Shortin' Ain't Easy
In a post the other day I mentioned The Big Picture's Barry Ritholtz's rules for shorting stocks that he has developed over many years of investing. The first two rules were the ones that really stuck with me:
1. Shorting Momentum names is dangerous: Unless you are Superman, never step in front of a speeding locomotive
2. Valuation alone is insufficient reason to get short a stock — History teaches us that cheap stocks can get cheaper, dear stocks can get more expensive
I have been burned numerous times shorting overvalued (at least in my opinion) momentum stocks here in CAPS. For the most part, the stocks that have burned me the worst are legitimate companies, often with solid businesses, that just appear to be wildly overvalued. Today I finally capitulated and closed a couple of this sort of trade of this type of short, including salesforce.com (CRM) and Blue Nile (NILE). I have been burned in the past by shorting companies like Netflix and Amazon.com. Fortunately all of these trades were only here in CAPS and not with real money.
Apparently, I'm not the only one who has run into trouble shorting momentum stocks with rich valuations. Super investor Whitney Tilson recently capitulated and significantly reduced his short positions in a number of companies.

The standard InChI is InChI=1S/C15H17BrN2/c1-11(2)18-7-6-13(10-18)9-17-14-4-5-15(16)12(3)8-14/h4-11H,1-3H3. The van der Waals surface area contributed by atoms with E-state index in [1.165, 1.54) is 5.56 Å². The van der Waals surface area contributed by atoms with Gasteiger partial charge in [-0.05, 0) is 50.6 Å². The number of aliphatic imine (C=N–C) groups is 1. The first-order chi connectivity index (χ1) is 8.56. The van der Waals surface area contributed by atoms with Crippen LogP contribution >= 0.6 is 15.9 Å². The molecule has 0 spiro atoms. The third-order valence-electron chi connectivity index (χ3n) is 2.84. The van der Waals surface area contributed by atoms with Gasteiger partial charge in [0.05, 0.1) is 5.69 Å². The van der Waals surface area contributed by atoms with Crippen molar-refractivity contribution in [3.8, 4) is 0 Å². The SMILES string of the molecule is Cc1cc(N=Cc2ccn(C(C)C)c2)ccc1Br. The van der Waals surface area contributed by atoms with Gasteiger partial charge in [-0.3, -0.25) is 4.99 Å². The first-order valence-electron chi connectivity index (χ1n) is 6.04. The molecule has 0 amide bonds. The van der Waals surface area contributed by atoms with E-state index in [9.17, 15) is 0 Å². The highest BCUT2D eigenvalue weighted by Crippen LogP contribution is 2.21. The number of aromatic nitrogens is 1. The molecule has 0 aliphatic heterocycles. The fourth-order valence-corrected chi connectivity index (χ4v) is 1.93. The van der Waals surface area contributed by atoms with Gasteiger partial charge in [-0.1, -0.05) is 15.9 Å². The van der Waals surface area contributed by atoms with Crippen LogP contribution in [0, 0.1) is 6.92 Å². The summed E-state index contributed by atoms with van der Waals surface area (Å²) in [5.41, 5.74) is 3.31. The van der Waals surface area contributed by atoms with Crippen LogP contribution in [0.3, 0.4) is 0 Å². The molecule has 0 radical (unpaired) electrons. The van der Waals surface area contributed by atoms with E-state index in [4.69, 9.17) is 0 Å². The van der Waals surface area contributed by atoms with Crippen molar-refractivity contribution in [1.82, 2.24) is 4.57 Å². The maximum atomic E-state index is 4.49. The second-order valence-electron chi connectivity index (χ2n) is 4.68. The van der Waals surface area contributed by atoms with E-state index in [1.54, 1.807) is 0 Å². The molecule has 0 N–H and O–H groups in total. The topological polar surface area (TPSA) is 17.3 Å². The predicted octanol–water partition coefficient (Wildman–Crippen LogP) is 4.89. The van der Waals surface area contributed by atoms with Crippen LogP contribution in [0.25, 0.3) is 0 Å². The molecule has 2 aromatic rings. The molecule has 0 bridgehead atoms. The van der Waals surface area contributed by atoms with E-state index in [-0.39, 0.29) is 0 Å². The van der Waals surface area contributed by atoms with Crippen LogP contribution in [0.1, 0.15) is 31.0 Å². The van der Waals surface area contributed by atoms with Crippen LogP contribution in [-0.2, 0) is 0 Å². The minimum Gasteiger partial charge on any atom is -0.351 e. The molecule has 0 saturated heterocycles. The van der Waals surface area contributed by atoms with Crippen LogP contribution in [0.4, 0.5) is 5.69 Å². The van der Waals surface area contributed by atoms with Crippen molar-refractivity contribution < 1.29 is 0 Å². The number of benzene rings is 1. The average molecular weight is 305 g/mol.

Whitney Tilson Reduces Short Exposure, Refocuses on Buying Cheap Stocks
Whitney Tilson and Glenn Tongue's hedge fund T2 Partners have had some rough sledding the past few months, mainly due to their large short exposure. Over the last five months, they are down 4.3% net while the S&P 500 has rallied 23.5%. As such, they've re-examined their portfolio construction and have concluded to reduce short exposure and get back to basics: buying cheap stocks.
Rationale for Reducing Short Exposure
Tilson cites the fund's maintenance of a large short book after the crisis as the primary mistake. Additionally he writes,
"Over time we've been quite successful shorting fads, frauds, promotions, declining businesses, and bad balance sheets. Where have had much less success, however, especially in recent months, is shorting good businesses that are growing rapidly, even when their valuations appear extreme. Such open-ended situations, regardless of valuation, are very dangerous, so going forward we will avoid them entirely unless we have a high degree of conviction about a specific, near-term catalyst."
The immediate thing that comes to mind is their well-documented short position in Netflix (NFLX). This short is obviously classified as a 'valuation short' but T2 notes that they are still digesting the company's recent earnings as well as other channel checks and it is unclear as to whether or not they've adjusted their position in anyway.
Interesting stuff. I still have 19 short positions open here in CAPS. Using the logic that shorting pricy momentum stocks is dangerous, I probably should close my OpenTable short. I haven't yet because I think that its valuation is absurd. I also have not yet close my shorts of Tesla or RealD. The best type of shorts are outright frauds or situations / companies that are fundamentally flawed. I will continue to short stocks like these, but I plan on staying away from richly valued companies with solid businesses from now on.